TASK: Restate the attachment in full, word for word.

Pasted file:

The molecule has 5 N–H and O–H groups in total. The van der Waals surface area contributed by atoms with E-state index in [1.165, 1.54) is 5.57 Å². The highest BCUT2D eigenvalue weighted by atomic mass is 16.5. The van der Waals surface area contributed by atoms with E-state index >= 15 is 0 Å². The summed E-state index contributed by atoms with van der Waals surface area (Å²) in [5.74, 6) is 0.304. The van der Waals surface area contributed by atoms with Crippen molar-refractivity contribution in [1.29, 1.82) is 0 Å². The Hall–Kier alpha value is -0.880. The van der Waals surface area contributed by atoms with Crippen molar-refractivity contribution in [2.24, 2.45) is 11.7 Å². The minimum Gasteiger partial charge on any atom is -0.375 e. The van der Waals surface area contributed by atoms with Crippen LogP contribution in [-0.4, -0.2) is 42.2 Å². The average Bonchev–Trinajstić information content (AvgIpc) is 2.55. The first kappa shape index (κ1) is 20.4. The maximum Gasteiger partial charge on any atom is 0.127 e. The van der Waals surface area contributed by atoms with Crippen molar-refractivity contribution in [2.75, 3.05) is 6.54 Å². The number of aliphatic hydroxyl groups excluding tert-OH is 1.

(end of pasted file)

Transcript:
The molecule has 5 N–H and O–H groups in total. The van der Waals surface area contributed by atoms with E-state index in [1.165, 1.54) is 5.57 Å². The highest BCUT2D eigenvalue weighted by atomic mass is 16.5. The van der Waals surface area contributed by atoms with E-state index >= 15 is 0 Å². The summed E-state index contributed by atoms with van der Waals surface area (Å²) in [5.74, 6) is 0.304. The van der Waals surface area contributed by atoms with Crippen molar-refractivity contribution in [1.29, 1.82) is 0 Å². The Hall–Kier alpha value is -0.880. The van der Waals surface area contributed by atoms with Crippen molar-refractivity contribution in [2.24, 2.45) is 11.7 Å². The minimum Gasteiger partial charge on any atom is -0.375 e. The van der Waals surface area contributed by atoms with Crippen LogP contribution in [-0.4, -0.2) is 42.2 Å². The average Bonchev–Trinajstić information content (AvgIpc) is 2.55. The first kappa shape index (κ1) is 20.4. The maximum Gasteiger partial charge on any atom is 0.127 e. The van der Waals surface area contributed by atoms with Crippen molar-refractivity contribution in [2.75, 3.05) is 6.54 Å². The number of aliphatic hydroxyl groups excluding tert-OH is 1.